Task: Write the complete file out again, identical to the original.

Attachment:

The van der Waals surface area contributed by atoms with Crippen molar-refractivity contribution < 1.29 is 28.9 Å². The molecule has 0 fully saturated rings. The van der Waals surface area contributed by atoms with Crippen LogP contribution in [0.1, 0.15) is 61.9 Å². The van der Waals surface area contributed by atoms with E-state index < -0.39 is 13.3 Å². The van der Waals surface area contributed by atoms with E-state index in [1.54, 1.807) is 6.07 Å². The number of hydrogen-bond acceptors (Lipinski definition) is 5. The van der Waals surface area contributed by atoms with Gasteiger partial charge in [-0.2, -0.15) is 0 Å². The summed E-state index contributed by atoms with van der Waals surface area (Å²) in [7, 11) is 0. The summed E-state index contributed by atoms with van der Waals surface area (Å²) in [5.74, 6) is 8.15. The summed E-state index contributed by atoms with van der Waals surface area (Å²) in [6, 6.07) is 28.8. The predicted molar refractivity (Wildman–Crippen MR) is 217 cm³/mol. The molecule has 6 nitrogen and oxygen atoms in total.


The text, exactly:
The van der Waals surface area contributed by atoms with Crippen molar-refractivity contribution < 1.29 is 28.9 Å². The molecule has 0 fully saturated rings. The van der Waals surface area contributed by atoms with Crippen LogP contribution in [0.1, 0.15) is 61.9 Å². The van der Waals surface area contributed by atoms with E-state index < -0.39 is 13.3 Å². The van der Waals surface area contributed by atoms with E-state index in [1.54, 1.807) is 6.07 Å². The number of hydrogen-bond acceptors (Lipinski definition) is 5. The van der Waals surface area contributed by atoms with Gasteiger partial charge in [-0.2, -0.15) is 0 Å². The summed E-state index contributed by atoms with van der Waals surface area (Å²) in [7, 11) is 0. The summed E-state index contributed by atoms with van der Waals surface area (Å²) in [5.74, 6) is 8.15. The summed E-state index contributed by atoms with van der Waals surface area (Å²) in [6, 6.07) is 28.8. The predicted molar refractivity (Wildman–Crippen MR) is 217 cm³/mol. The molecule has 6 nitrogen and oxygen atoms in total.